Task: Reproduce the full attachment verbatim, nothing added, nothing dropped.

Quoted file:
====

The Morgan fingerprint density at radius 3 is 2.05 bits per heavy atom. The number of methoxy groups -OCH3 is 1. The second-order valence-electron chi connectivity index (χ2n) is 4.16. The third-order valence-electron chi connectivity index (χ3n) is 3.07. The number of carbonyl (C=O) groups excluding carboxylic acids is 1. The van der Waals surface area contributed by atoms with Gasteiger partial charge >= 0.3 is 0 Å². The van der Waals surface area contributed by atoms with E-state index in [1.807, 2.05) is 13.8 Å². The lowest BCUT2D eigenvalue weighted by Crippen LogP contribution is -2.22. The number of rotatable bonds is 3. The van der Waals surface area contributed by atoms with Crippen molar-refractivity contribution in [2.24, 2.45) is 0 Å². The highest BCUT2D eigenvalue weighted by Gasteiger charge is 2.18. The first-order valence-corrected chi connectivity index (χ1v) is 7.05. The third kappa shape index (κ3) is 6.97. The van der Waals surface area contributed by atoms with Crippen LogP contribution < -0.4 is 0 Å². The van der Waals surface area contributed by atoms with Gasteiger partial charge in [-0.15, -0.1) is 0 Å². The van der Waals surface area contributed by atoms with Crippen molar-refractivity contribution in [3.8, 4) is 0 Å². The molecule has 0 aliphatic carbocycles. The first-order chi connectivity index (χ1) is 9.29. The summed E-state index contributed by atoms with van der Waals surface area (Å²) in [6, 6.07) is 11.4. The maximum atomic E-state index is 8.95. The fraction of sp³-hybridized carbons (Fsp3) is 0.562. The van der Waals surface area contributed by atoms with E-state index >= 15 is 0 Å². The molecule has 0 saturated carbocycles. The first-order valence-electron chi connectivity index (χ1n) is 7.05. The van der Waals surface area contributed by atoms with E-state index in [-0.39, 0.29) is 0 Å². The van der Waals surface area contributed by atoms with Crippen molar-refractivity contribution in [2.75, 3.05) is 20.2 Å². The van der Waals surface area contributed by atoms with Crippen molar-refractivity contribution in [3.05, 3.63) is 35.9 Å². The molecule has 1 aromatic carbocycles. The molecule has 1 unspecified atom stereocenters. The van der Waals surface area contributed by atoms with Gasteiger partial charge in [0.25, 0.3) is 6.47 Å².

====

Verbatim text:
The Morgan fingerprint density at radius 3 is 2.05 bits per heavy atom. The number of methoxy groups -OCH3 is 1. The second-order valence-electron chi connectivity index (χ2n) is 4.16. The third-order valence-electron chi connectivity index (χ3n) is 3.07. The number of carbonyl (C=O) groups excluding carboxylic acids is 1. The van der Waals surface area contributed by atoms with Gasteiger partial charge >= 0.3 is 0 Å². The van der Waals surface area contributed by atoms with E-state index in [1.807, 2.05) is 13.8 Å². The lowest BCUT2D eigenvalue weighted by Crippen LogP contribution is -2.22. The number of rotatable bonds is 3. The van der Waals surface area contributed by atoms with Crippen molar-refractivity contribution in [2.24, 2.45) is 0 Å². The highest BCUT2D eigenvalue weighted by Gasteiger charge is 2.18. The first-order valence-corrected chi connectivity index (χ1v) is 7.05. The third kappa shape index (κ3) is 6.97. The van der Waals surface area contributed by atoms with Crippen LogP contribution < -0.4 is 0 Å². The van der Waals surface area contributed by atoms with Gasteiger partial charge in [-0.15, -0.1) is 0 Å². The van der Waals surface area contributed by atoms with Crippen molar-refractivity contribution in [3.8, 4) is 0 Å². The molecule has 0 aliphatic carbocycles. The first-order chi connectivity index (χ1) is 9.29. The summed E-state index contributed by atoms with van der Waals surface area (Å²) in [6, 6.07) is 11.4. The maximum atomic E-state index is 8.95. The fraction of sp³-hybridized carbons (Fsp3) is 0.562. The van der Waals surface area contributed by atoms with E-state index >= 15 is 0 Å². The molecule has 0 saturated carbocycles. The first-order valence-electron chi connectivity index (χ1n) is 7.05. The van der Waals surface area contributed by atoms with E-state index in [-0.39, 0.29) is 0 Å². The van der Waals surface area contributed by atoms with Crippen molar-refractivity contribution in [2.75, 3.05) is 20.2 Å². The van der Waals surface area contributed by atoms with Crippen molar-refractivity contribution in [3.05, 3.63) is 35.9 Å². The molecule has 1 aromatic carbocycles. The molecule has 1 unspecified atom stereocenters. The van der Waals surface area contributed by atoms with Gasteiger partial charge in [0.25, 0.3) is 6.47 Å².